By Prashant Sharma, MD, FACP, and Peter Forsberg, MD
The origins of blood cells intrigued scientists for centuries, but it was the development of atomic weaponry in the first half of the 20th century that kindled research interest in the field of hematopoietic stem cells (HSCs). Researchers attempted to understand how ionizing radiation damaged hematopoiesis and whether the damage caused could be reversed by medical intervention. In the 1950s, seminal discoveries showed that intravenously injected bone marrow cells could rescue lethally irradiated mice by re-establishing blood cell production leading to recognition of the presence of HSCs. These initial findings were of course followed by the groundbreaking work of Dr. E. Donnall Thomas and others to elucidate the capacity for HSCs to be transplanted for therapeutic purposes in dogs and humans.
Recognizing her extraordinary contribution to the field of hematopoietic and leukemic stem cell research, Connie J. Eaves, PhD, of BC Cancer Agency and University of British Columbia was awarded the 2018 E. Donnall Thomas Lecture and Prize on December 3, 2018. It is hard to imagine a more fitting recipient of Dr. Thomas’ eponymous honor. Dr. Eaves’ lecture focused on the historical background of the discovery of HSCs and progress made in advancing our knowledge in the field. Highlighting seminal work in the field, she also discussed research done by her laboratory on HSC biology. One emphasis of her talk was that HSCs are not one thing. She summarized that “HSCs are biologically and molecularly heterogenous throughout development and at any given time.” This heterogeneity has profound effects on how you study stem cells and how you may utilize them in different clinical situations that require different cellular properties. As she described, “For Dr. Thomas, it was important to get a cell that would transplant,” while what is needed for gene therapy may be very different.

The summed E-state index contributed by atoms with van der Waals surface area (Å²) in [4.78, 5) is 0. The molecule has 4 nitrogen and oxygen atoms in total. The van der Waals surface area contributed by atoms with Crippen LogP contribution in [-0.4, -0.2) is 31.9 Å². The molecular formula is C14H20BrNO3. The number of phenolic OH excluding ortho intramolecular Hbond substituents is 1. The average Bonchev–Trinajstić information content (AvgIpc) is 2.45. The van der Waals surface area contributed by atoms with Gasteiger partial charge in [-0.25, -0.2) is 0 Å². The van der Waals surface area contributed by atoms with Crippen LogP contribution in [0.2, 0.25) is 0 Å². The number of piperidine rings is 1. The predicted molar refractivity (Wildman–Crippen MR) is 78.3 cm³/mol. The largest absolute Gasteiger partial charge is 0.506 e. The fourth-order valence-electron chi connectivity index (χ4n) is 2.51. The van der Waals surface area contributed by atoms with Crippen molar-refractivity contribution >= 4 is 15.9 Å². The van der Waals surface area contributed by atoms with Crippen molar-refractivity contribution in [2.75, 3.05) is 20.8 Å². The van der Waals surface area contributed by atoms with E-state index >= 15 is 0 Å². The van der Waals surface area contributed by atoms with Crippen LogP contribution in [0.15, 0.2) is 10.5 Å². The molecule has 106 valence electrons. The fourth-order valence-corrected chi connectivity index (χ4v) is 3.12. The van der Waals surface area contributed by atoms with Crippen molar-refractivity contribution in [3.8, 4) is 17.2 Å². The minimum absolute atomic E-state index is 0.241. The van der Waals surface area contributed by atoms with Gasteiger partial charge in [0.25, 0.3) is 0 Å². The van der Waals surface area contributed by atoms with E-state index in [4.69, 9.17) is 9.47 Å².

Dr. Eaves mentioned that when the self-renewal property of HSCs was recognized, “detection and characterization of these cells were attempted by growing the HSCs in suitable tissue cultures or in transplanted immunodeficient mice. This process needed development of protocols that were sensitive (able to detect every stem cell), specific (able to detect only stem cells), and quantitative (able to measure the progeny of individual stem cells).” Dr. Eaves’ group pioneered such methods capable of developing primitive human hematopoietic cells in vitro and used these to investigate some of the factors that controlled the maintenance and differentiation of both normal and leukemic human cells. The results revealed important similarities and key differences that helped distinguish primitive normal cells and leukemic human cells, thereby providing new evidence of a hierarchical structure in leukemic populations.
In the 1980s, while studying chronic myeloid leukemia (CML) cells in her laboratory, Dr Eaves’ team discovered that leukemic stem cells in culture rapidly died off and were replaced by normal cells. “This finding of stem cell exhaustion was unexpected because the prevailing thinking at that time was that patients with CML no longer had any normal blood cell precursors,” she explained. Dr. Eaves further noted that this discovery was significant because it indicated that most CML patients might be cured “if a way of selectively killing CML cells could be found, with reliance on this residual normal stem cell population to restore normal blood cell production.” This eventually prompted studies to evaluate leukemic stem cell exhaustion in the setting of exposure to imatinib and other BCR-ABL–targeting tyrosine kinase inhibitors and findings identifying a potential functional cure in some patients following targeted therapy alone.
Dr. Eaves’ team is also credited for having first demonstrated clonal hematopoiesis. In 1989, her group published a study performed in patients who had undergone bone marrow transplantation, that was the first to show that most of the blood cells produced in a person could be derived from a single transplanted cell from a normal donor. This provided the first formal evidence of the growth potential of normal human blood stem cells and spurred the thinking that gene therapy approaches could work even with suboptimal gene transfer efficiencies. Dr. Eaves’ lecture ended with a focus on future directions for research on HSCs and its potential to continue influencing the care of patients with a variety of conditions. She could not have concluded with a more inclusive message to empower researchers than how she described the collaborative nature of her work and the future of research: “The rock star era is over. We are a symphony orchestra.”
Drs. Sharma and Forsberg indicated no relevant conflicts of interest.